Last June, Amazon Web Services (AWS) revealed that F1 was moving the vast majority of its infrastructure from on-premises data centres to AWS, and standardizing on its machine learning and data analytics services to accelerate its cloud transformation.
Working with AWS, F1 was seeking to enhance its race strategies, data tracking systems, and digital broadcasts through a wide variety of AWS services – including Amazon SageMaker, a fully managed machine learning service that enables developers to build and deploy machine learning models and thereby uncover never-before-seen metrics intended to “change the way fans and teams enjoy, experience, and participate in racing”.
Using SageMaker, it was revealed that F1’s data scientists were training deep learning models with more than 65 years of historical race data, from which they could extract critical race performance statistics to make race predictions and give fans insight into the split-second decisions and strategies adopted by teams and drivers.
Speaking at the AWS re:Invent learning conference in Las Vegas, F1’s technical boss, Ross Brawn, revealed the initial fruits of their labours as he introduced a number of new graphics aimed at enhancing the fan experience.
“For next season we are expanding the ‘F1 Insights’ for our viewers, by further integrating the telemetry data such as the car position, the tyre condition, even the weather, so we can use ‘Sagemaker’ to predict car performance, pit stops and race strategy,” said the Briton. “There will be some exciting new AI integrations into next year’s F1 TV broadcast.”
Introducing the ‘car performance’ graphic, he said: “We know that somebody is in trouble: his rear tyres are overheating. We can look at the history of the tyres and how they have worked and where he is in the race, and machine learning can help us apply a proper analysis of the situation.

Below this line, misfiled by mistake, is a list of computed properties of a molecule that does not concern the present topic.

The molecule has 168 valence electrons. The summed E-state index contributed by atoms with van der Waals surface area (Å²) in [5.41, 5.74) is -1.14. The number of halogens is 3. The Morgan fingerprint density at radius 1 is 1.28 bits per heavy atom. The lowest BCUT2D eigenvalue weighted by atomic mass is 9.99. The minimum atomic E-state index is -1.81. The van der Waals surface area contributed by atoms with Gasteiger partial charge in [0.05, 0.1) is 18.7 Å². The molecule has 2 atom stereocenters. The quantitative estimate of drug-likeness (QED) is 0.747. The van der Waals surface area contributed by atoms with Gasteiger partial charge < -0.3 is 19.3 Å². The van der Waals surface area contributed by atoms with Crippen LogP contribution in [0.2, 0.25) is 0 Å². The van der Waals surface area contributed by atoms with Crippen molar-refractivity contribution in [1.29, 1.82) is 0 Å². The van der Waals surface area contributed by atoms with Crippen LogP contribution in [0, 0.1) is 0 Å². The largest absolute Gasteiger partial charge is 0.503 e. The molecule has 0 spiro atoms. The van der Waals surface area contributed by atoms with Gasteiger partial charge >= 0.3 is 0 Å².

“We can bring that information to the fans and make them understand if the guy is in trouble or if he can manage the situation. These are insights the teams always had but we are going to bring them out to the fans and show them what is happening.”
“Wheel-to-wheel racing is the essence, a critical aspect of the sport,” he continued, referring to the ‘overtake probability’ graphic, “and now with machine learning and using live data and historical data, we can make predictions about what is going to happen.
“The graphic on the right shows what we expect is going to happen in this event. What is great about this, is that the teams don’t have all this data. We as F1 know the data from both cars and we can make this comparison and this has never been done before.”
Finally, he introduced the graphic dealing with pit stop strategy.
“Stopping at the right time and fitting the right tyre can win or lose a race,” he said. “We are going to take all the data and give the fans an insight into why they stopped and when they stopped – did the team and driver make the right call?”
Which is all very well, but other than the obvious question mark over the reality of overtaking as opposed to the “probability”, one feels that this will appeal to a narrow range of fans and unlikely to impress casual fans.
At the same time, with the sport increasingly disappearing behind paywalls…